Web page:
I find the idea of the book almost as appalling as I would find such a theme park. I confess I have not read it, but only heard the report about it on NPR's Weekend Edition Saturday, so perhaps I'm not being fair. But the tone of the radio report makes me think Hale has written yet another romance-centered book that completely misses the point of Austen's novels.

I did not find it a selling point when Hale said she'd dedicated the book to Colin Firth, the actor who played Mr. Darcy in the BBC production of Pride and Prejudice. Mr. Firth may have done an excellent job of bringing Mr. Darcy to life, but he's an actor playing a role. And actors bring their own interpretation (as well as that of the screenwriter and director) to a part, one that may or may not be the one that Austen intended.

(I recall when I saw the movie version of Sense and Sensibility, I had trouble seeing what Marianne Dashwood saw in Willoughby, the supposedly romantic choice, when she had the fascinating Colonel Brandon, played by Alan Rickman, also seeking her hand. "Why doesn't she like Alan Rickman's character?" I whispered to my sister, a thorough Janeite. "He isn't Alan Rickman in the book," she replied.)

But what really bothers me is that some women -- including Hale, apparently -- are so fixated on the romance in Austen's books that they're blind to the whole world she wrote about. Haven't they noticed how many women in Austen's novels are forced to make compromise marriages, or live in straightened circumstances, depending perhaps on the charity of a brother-in-law? Hasn't it occurred to them that the culture so limits Austen's women that their only real opportunity in life is a good marriage -- and that a good marriage is not necessarily the most romantic one?

Austen was a brilliant writer. In the guise of writing love stories -- a suitable occupation for a woman -- she gave us a stunning critique of her society. I rather think Austen would be appalled by the idea that people crave the romance of her times -- a brief experience that only few could experience -- in lieu of the many opportunities of our own.

But then, I find it hard to even read Jane Austen, much as I admire her wit, her beautiful sentences, and her powerful evocation of her times. I cannot get through any of her books without wanting to throw the book across the room because I see woman after woman trapped in a society that doesn't really appreciate her skill or worth.

Truth is, I think Jane Austen wrote horror novels. And personally, I wouldn't choose to spend my vacation in a horror theme park. Or to read a book about women who would.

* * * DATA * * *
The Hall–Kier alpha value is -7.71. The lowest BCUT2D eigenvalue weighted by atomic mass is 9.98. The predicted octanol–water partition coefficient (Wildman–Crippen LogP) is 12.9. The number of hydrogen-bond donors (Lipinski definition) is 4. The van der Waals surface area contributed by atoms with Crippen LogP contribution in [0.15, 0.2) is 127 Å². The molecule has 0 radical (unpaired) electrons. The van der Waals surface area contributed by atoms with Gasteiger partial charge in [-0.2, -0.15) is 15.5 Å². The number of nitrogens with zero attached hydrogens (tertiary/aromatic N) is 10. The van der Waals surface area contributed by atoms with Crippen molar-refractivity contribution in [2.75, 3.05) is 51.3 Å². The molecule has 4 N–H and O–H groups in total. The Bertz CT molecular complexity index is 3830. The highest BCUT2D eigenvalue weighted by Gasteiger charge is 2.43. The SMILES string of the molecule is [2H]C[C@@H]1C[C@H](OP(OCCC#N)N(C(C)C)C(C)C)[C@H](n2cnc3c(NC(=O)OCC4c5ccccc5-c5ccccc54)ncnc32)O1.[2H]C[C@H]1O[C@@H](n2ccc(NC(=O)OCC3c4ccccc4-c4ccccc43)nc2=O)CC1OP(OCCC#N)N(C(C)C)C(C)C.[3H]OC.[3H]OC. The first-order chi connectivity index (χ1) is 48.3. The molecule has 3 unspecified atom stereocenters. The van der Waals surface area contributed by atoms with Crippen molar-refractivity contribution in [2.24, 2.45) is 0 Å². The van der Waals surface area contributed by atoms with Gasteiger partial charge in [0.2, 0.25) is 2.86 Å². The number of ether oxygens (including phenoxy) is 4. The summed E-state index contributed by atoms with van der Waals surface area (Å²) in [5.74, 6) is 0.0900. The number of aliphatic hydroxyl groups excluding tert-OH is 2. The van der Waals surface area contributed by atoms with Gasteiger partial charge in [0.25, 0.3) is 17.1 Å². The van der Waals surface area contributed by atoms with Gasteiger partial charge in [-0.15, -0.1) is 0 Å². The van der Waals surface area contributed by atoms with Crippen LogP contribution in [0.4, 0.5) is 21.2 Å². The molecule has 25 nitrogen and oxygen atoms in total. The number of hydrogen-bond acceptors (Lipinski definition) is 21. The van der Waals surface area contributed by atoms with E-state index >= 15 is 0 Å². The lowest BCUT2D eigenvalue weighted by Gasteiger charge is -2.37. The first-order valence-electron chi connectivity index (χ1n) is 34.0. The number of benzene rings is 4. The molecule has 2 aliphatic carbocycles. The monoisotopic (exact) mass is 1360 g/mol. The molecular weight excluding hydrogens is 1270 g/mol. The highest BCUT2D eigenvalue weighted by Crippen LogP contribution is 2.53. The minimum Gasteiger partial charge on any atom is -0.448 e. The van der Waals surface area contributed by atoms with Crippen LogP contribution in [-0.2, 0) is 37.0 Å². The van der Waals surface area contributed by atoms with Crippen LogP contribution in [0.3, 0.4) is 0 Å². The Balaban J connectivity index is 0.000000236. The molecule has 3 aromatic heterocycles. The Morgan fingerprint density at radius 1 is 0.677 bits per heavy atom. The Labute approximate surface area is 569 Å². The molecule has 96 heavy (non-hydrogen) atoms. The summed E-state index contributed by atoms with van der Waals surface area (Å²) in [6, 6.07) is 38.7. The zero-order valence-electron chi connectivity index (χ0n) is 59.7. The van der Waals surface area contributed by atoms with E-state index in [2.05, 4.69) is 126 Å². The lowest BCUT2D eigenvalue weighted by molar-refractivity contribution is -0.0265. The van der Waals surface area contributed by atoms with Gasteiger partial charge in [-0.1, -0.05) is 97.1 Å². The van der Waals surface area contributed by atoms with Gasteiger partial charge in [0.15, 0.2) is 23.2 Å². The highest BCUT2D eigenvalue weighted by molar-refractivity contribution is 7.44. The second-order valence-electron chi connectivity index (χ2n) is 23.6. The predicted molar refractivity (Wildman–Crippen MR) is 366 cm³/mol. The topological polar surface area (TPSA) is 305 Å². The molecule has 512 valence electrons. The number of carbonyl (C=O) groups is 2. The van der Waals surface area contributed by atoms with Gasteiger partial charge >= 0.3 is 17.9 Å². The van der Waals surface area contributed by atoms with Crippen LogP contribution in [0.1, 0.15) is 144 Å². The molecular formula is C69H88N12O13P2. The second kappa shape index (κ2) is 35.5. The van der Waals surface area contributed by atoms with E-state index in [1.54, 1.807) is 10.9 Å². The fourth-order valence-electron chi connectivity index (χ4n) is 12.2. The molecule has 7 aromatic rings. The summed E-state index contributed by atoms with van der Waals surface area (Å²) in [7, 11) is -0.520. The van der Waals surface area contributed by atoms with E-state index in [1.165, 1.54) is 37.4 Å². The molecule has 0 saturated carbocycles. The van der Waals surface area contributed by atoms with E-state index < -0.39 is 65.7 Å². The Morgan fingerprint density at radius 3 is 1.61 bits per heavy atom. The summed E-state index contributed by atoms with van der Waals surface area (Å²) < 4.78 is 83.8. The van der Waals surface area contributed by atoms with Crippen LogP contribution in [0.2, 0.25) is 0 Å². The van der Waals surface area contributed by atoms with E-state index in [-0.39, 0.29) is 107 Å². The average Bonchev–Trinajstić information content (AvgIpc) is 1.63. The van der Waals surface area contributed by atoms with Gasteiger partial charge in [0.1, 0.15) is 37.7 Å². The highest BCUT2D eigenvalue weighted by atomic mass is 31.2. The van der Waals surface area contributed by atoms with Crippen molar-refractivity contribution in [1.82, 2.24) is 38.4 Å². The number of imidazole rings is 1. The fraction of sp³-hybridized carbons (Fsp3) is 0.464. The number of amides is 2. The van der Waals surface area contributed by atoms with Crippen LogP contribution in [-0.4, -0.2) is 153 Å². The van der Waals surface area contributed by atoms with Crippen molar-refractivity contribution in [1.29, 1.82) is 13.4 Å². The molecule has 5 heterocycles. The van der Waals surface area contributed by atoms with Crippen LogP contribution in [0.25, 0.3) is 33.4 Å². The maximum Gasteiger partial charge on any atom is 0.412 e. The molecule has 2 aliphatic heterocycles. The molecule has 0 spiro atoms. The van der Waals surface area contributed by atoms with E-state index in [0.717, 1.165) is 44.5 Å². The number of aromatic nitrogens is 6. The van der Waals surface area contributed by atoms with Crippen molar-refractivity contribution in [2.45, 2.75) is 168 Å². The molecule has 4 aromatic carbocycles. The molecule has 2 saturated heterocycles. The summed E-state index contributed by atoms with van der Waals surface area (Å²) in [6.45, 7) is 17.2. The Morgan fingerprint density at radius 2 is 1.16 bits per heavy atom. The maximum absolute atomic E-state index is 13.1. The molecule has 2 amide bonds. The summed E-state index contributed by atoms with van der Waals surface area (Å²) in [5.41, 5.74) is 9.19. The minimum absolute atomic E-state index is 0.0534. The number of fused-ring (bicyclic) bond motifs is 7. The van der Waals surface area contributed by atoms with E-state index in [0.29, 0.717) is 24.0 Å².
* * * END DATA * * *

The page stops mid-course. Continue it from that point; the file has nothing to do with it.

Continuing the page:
Friday, June 22, 2007

US VP No Longer a Part of the US Government?

An editorial in the San Diego Union--- titled “Is he vice president? Or king?”---quotes the Associated Press:

Cheney's office -- over the objections of the National Archives -- has exempted itself from a presidential executive order that seeks to protect national security information generated by the government, according to the House Committee on Oversight and Government Reform.

Under the order, executive branch offices are required to give the Information Security Oversight Office at the archives data on how much material it has classified and declassified.

Cheney's office provided the information in 2001 and 2002, then stopped. Henry Waxman, chairman of the committee, said Cheney's office claims it need not comply with the executive order because it is not an "entity within the executive branch."

This story is actually getting some play in mainstream news venues in the US, with a focus on Waxman’s revelation that Cheney’s staff tried to have the Information Security Oversight Office abolished altogether. What I’m wondering, though, is whether the vice president considers his office a part of the US Government at all. What other branch of government could it belong to besides the executive branch? Surely not the judicial or congressional branches. And these are the only branches of government set forth in the US Constitution. The title of the San Diego Union’s editorial is facetious, but I’ve got to wonder why Cheney is characterizing himself and his office as no longer a part of the government.

Thursday, June 21, 2007

An Update on Oaxaca

Here’s a link to an update on Oaxaca. The Mexican Supreme Court has ordered an investigation of the assassinations of activists last year, and the teachers have set up another encampment in the zocalo. Most promising, though is, Nancy Davies’ report that

civil society proceeds with publicized meeting after meeting, organizing the people. For example, the Dialogue for Peace, Justice and Democracy work-table on Water and the Environment met on June 20. It issued a plan to protect the Sierra Norte and its inhabitants in a process which would involve the inhabitants themselves. (That’s a departure!) The problems include the opening of an access road, with consequent land speculation, as well as a proposed large government-sponsored dam.

With thanks to Wendy Walker, who provided the link.

Wednesday, June 20, 2007

SF and Sexism